Mood Swings During Pregnancy

What's up with those out-of-control emotions and how to deal.
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March 31, 2017
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What are mood swings during pregnancy?

Are you snapping at your partner one minute, and wanting to hug them the next? Crying over every sappy commercial? Or what about crying and laughing at the same time? Yup, those are mood swings. They’re a completely normal part of pregnancy resulting from those crazy hormones, but you should monitor them closely, especially if you have a history of anxiety, depression or other mental health problems, since mood swings could actually be a sign of depression.

What could be causing my mood swings during pregnancy?

The easy answer is hormones. They get blamed—and rightfully so—for many of pregnancy’s discomforts. Especially during your first trimester, the levels of hormones like estrogen and progesterone in your body change dramatically, which has a significant effect on brain chemistry. But hormones aren’t the only cause. Whether your pregnancy was planned or not, whether it’s your first child or your fifth, having a baby is a life-changing experience. People have normal anxieties and worries about the health of their unborn child, the pregnancy, finances and their ability to parent…to name a few. With all this to think about, it’s no wonder you’re experiencing mood swings.

The tricky part here is that mood swings are sometimes signs of conditions like depression, anemia, gestational diabetes, hyperthyroidism or migraines.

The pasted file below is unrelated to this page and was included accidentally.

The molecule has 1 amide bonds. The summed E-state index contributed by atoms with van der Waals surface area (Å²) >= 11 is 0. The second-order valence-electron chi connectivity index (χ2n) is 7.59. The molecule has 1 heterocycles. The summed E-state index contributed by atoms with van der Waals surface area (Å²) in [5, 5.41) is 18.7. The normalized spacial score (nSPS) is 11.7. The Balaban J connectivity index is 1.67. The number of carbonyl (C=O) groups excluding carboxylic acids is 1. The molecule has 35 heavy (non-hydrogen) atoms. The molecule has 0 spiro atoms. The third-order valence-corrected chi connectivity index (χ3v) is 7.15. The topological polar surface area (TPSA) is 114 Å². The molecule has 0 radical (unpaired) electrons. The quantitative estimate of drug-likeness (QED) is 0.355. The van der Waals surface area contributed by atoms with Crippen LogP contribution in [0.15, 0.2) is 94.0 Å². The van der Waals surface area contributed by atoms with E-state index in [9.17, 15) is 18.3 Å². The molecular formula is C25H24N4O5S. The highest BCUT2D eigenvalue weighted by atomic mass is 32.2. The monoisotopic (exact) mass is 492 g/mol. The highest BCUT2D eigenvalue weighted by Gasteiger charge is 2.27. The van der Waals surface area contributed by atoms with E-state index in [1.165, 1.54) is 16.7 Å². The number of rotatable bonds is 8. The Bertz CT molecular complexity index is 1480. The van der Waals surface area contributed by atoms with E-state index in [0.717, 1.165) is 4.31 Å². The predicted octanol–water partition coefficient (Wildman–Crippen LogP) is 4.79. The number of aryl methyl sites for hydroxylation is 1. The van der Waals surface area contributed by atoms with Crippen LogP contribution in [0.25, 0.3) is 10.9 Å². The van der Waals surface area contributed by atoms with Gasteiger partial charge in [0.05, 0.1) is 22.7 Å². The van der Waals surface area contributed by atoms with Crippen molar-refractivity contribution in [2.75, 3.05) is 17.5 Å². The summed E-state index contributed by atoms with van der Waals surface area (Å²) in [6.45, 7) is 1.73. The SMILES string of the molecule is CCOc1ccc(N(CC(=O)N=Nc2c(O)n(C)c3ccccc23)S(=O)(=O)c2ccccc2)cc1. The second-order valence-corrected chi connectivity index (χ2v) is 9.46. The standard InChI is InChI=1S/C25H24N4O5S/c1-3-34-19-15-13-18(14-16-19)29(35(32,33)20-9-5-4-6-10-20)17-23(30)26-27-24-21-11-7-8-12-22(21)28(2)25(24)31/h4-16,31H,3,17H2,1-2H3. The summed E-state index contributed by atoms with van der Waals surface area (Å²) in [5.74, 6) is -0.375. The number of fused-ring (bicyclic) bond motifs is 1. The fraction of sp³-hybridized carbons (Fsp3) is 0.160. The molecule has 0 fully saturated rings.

When should I go to the doctor with my mood swings during pregnancy?

If your mood swings seem very severe, you should see your doctor. Also, if you’ve had anxiety, depression or other mental health problems before, or have a family history of them, you should see your doctor so she can check for depression. Or if they’re accompanied by other symptoms like fatigue, a change in eating habits, feelings of guilt or an inability to concentrate, it could also be a sign of depression.

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What should I do to treat my mood swings during pregnancy?

If it’s mood swings and not depression, you can take stress-reduction classes or go to couples counseling. You can also try prenatal yoga, meditation and exercise. Make sure you maintain a healthy diet consisting of whole foods and small, frequent meals. Drops in blood sugar levels can increase your mood swings.

Get your partner involved. The more your partner knows about your mood swings and techniques for reducing their severity and frequency, the better for both of you. This is also a good time to turn to your friends, family and online community for support and understanding.

Please note: The Bump and the materials and information it contains are not intended to, and do not constitute, medical or other health advice or diagnosis and should not be used as such. You should always consult with a qualified physician or health professional about your specific circumstances.

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